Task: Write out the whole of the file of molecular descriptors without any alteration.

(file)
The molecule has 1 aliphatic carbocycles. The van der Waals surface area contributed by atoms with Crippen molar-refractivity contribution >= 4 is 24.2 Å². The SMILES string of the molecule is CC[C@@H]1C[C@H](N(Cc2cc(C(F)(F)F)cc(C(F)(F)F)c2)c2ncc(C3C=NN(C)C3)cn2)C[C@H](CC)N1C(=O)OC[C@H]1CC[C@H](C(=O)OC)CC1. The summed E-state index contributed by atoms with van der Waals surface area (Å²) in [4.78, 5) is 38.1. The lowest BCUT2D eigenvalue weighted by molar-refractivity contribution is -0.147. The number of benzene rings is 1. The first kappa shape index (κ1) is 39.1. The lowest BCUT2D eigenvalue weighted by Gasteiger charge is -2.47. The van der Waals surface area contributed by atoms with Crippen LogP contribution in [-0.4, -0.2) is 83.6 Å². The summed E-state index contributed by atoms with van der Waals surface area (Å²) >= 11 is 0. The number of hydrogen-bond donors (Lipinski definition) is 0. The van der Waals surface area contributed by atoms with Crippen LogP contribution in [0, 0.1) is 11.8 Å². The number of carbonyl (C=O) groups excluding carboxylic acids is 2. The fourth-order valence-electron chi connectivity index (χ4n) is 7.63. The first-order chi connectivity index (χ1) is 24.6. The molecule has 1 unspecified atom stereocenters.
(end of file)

The molecule has 1 aliphatic carbocycles. The van der Waals surface area contributed by atoms with Crippen molar-refractivity contribution >= 4 is 24.2 Å². The SMILES string of the molecule is CC[C@@H]1C[C@H](N(Cc2cc(C(F)(F)F)cc(C(F)(F)F)c2)c2ncc(C3C=NN(C)C3)cn2)C[C@H](CC)N1C(=O)OC[C@H]1CC[C@H](C(=O)OC)CC1. The summed E-state index contributed by atoms with van der Waals surface area (Å²) in [4.78, 5) is 38.1. The lowest BCUT2D eigenvalue weighted by molar-refractivity contribution is -0.147. The number of benzene rings is 1. The first kappa shape index (κ1) is 39.1. The lowest BCUT2D eigenvalue weighted by Gasteiger charge is -2.47. The van der Waals surface area contributed by atoms with Crippen LogP contribution in [-0.4, -0.2) is 83.6 Å². The summed E-state index contributed by atoms with van der Waals surface area (Å²) >= 11 is 0. The number of hydrogen-bond donors (Lipinski definition) is 0. The van der Waals surface area contributed by atoms with Crippen LogP contribution in [0, 0.1) is 11.8 Å². The number of carbonyl (C=O) groups excluding carboxylic acids is 2. The fourth-order valence-electron chi connectivity index (χ4n) is 7.63. The first-order chi connectivity index (χ1) is 24.6. The molecule has 1 unspecified atom stereocenters.